“What if” Weighs a Lot

If I have one great talent, it is asking the question “What if….”

It is a question I use in my day-job career: “What if we tried to do this, would the rankings improve…”

It is a question I use in my writing: “What if this happened, what would happen to the world?”

It is a question I ask myself in my daily life.

I like to plan ahead. I will think logically through the whole day ahead of me to decide what goes into my bag. I do this for bike rides, for days at work, for weekend shopping trips.  This is how I pack suitcases for trips. I ask “what if…”

This takes time, preparation. It takes a few moments of mental modeling the entire day ahead to know to slip a granola bar in my purse for when the kid gets hungry between stops.

backpack with tent and sleeping pad

I pack as light as possible, but I pack for every contingency.

Yes, I often carry a full first-aid kit.  Because I’m often going places by foot, I also have to consider the weight and bulk of each item.   Does the possible need for the item out-weigh it’s potential for use?  How easily can I purchase something while I’m out if the need arises?

I’ve gotten the suitcase thing down. I can go anywhere in a light carry-on and a big purse or laptop bag. I’m happy to use garments or objects in multiple ways, reusing things to cut down on the bulk.

One place I haven’t gotten it figured out yet is hiking. My backpack contained pounds of what-ifs. An ace bandage, spare batteries, a spare pen for my journal….  All of these what-ifs.  All of these tiny anxieties. I haul them around with me for a whole week and then wonder why I packed them at all.

Releasing what-ifs

The phrase describing them as “anxieties” in the paragraph above is particularly telling.  I have a blog post brewing about anxiety. I write a lot about it, but I rarely address it head on.  For now, I will say that I know my job is to ask the question.  I know my talent is seeing the logical conclusions of the what-if scenarios that I consider.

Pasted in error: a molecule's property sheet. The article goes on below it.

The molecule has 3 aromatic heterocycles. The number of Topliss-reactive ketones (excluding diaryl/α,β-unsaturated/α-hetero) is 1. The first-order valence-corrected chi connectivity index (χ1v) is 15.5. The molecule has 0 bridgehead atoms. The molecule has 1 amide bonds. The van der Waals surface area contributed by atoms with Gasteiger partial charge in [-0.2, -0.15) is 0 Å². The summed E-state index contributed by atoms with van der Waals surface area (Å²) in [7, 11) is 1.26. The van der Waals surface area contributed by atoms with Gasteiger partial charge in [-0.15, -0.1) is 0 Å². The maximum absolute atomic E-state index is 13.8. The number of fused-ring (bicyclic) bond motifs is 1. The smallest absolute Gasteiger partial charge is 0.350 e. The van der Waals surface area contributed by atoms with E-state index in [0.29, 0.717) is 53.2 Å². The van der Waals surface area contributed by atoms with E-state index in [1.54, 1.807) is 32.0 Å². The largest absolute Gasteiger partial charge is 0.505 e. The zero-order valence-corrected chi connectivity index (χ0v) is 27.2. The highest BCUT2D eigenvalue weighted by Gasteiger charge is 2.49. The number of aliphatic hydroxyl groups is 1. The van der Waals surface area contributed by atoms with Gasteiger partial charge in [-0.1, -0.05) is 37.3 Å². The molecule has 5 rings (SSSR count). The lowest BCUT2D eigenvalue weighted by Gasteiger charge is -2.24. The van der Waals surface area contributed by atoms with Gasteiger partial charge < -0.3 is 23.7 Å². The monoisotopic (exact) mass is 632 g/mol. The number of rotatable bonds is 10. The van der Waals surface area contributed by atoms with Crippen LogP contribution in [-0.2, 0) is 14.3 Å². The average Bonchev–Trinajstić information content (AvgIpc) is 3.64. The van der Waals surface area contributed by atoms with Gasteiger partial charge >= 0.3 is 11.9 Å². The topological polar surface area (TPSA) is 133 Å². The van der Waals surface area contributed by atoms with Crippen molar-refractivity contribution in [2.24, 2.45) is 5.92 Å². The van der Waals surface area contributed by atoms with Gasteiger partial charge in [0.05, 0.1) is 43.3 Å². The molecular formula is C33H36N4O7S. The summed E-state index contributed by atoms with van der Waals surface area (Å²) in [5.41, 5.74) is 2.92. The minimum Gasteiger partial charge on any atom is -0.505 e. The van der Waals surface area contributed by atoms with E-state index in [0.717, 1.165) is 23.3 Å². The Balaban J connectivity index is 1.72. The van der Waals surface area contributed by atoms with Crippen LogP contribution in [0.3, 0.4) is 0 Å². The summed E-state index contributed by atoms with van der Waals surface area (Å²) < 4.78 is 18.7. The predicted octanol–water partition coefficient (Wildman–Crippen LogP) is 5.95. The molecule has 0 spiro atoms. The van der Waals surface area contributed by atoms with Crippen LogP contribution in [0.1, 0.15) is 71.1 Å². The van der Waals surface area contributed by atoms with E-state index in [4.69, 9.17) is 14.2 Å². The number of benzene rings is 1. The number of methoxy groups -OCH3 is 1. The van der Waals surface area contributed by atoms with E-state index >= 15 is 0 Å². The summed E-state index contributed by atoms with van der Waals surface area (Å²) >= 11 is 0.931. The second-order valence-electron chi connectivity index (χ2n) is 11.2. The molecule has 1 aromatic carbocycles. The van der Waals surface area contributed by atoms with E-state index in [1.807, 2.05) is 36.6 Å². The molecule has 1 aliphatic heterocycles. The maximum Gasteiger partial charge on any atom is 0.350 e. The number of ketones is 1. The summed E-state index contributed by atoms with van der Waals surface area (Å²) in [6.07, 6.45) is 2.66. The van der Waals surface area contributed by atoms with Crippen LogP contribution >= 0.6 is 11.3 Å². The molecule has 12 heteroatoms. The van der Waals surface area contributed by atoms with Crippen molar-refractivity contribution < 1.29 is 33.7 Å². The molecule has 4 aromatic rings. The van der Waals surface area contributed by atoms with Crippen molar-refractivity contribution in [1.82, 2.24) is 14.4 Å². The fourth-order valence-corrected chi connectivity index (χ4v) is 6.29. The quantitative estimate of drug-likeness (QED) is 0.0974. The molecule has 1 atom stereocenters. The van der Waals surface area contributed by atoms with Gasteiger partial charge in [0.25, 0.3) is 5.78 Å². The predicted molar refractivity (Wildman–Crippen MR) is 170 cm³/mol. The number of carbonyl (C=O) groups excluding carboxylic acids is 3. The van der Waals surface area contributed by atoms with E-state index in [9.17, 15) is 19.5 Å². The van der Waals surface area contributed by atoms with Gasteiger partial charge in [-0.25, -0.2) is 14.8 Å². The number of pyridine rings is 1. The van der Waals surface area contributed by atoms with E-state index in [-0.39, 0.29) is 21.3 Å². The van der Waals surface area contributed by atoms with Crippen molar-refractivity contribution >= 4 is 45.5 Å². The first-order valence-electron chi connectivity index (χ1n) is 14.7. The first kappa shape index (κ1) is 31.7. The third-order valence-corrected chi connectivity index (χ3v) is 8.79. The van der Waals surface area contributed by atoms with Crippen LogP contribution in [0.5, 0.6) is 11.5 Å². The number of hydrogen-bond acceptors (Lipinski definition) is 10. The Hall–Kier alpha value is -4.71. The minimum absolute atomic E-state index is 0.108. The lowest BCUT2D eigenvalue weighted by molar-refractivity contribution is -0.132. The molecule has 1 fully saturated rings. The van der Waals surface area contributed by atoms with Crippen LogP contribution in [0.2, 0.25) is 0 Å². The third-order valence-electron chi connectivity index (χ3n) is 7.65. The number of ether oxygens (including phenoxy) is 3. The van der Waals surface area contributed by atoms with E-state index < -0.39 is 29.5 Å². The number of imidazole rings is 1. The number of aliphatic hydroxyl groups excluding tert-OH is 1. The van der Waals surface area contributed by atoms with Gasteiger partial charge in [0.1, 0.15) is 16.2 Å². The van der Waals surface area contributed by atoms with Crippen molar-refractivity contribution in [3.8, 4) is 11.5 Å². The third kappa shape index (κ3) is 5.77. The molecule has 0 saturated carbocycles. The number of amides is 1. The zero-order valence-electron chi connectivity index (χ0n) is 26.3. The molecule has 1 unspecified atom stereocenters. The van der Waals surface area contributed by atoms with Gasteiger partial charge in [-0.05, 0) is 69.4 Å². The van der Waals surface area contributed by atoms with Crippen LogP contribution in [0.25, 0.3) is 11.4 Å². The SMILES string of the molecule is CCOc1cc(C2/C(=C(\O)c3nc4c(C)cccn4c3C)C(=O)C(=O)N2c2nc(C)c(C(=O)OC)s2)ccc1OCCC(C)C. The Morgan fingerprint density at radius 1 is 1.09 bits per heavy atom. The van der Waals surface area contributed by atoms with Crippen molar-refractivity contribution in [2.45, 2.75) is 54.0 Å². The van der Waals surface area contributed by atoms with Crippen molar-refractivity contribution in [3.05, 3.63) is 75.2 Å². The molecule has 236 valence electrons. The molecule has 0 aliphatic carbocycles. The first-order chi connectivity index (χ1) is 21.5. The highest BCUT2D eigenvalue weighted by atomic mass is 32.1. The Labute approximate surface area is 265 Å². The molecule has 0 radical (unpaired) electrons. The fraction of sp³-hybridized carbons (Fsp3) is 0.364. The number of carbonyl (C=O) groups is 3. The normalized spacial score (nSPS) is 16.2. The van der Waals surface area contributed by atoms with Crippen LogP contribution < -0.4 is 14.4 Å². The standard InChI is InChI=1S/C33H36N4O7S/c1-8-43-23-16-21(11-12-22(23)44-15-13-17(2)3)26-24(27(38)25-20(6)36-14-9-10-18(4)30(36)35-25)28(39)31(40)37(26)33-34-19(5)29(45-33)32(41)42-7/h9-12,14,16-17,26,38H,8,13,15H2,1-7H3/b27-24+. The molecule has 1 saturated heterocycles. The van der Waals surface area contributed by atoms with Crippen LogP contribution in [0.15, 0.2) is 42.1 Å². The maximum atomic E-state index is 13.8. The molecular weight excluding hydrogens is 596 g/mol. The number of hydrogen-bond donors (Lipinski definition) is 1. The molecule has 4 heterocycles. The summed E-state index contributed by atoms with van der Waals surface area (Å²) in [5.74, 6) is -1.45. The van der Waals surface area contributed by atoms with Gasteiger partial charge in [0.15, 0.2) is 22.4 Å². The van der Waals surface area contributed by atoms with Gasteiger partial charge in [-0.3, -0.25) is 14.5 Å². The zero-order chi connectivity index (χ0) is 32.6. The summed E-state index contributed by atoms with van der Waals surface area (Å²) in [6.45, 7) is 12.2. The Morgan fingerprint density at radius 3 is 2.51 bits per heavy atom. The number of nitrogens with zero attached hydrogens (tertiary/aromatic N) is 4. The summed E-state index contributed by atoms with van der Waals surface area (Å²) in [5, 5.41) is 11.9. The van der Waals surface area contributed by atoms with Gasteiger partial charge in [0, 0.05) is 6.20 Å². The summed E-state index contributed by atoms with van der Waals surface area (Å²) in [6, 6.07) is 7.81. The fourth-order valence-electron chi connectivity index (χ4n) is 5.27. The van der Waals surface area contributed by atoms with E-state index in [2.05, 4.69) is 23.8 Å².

But now that I think about it, I don’t really know whether it’s my job to carry everything to deal with those contingencies.

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3 thoughts on ““What if” Weighs a Lot

  1. I’ve done several types of camping, everything from driving to cabins in my truck to hiking in with a tent and all my gear. I know I’ll probably need different stuff for each type of trip, but the best discovery I’ve ever made is learning how to repurpose things I know I will need so that I won’t have to carry as many “what if” items. I used to bring an ace bandage, a small washcloth, and several other items, but the bandannas I wear to keep the sun off my neck, or soak in water to stay cool, can take the place of many other items. Ace bandage, washcloth, sling, small satchel, etc.

    Sometimes, it’s just about learning to see old things in new ways.

  2. For me a lot of those things are luxuries and nice to have if I can spare the room/weight. But one of the reasons I love to learn and practice bushcraft skills is to relegate most of them to luxuries, not necessities. If I have a good knife and some time, I know several ways to get a fire going without matches, I can carve untensils or other things I need, can make a bit of cord or rope from natural materials, find some food, etc. Suddenly a bag full of stuff is reduced to one good tool and some knowledge. If I didn’t have a good knife, well I learned how to forge my own, and reduced that necessity to a skill as well, that can’t be stolen from me or dropped in a river.
    I find it translates well to an everyday mindset as well. I don’t have all the tools for a job or project at work? I push the skills I’ve collected into new ways of thinking, and am far better at improvising solutions because of it. If I can increase even my theoretical self reliance for the basics of life, it brings a confidence to the other stuff.
    But I’m still going to pack some duct tape, a lighter, and bacon. Sure, I can get by without them, but that doesn’t mean I have to 🙂

  3. Pingback: Anxiety | A.K. Anderson | Science Fiction and Fantasy Author

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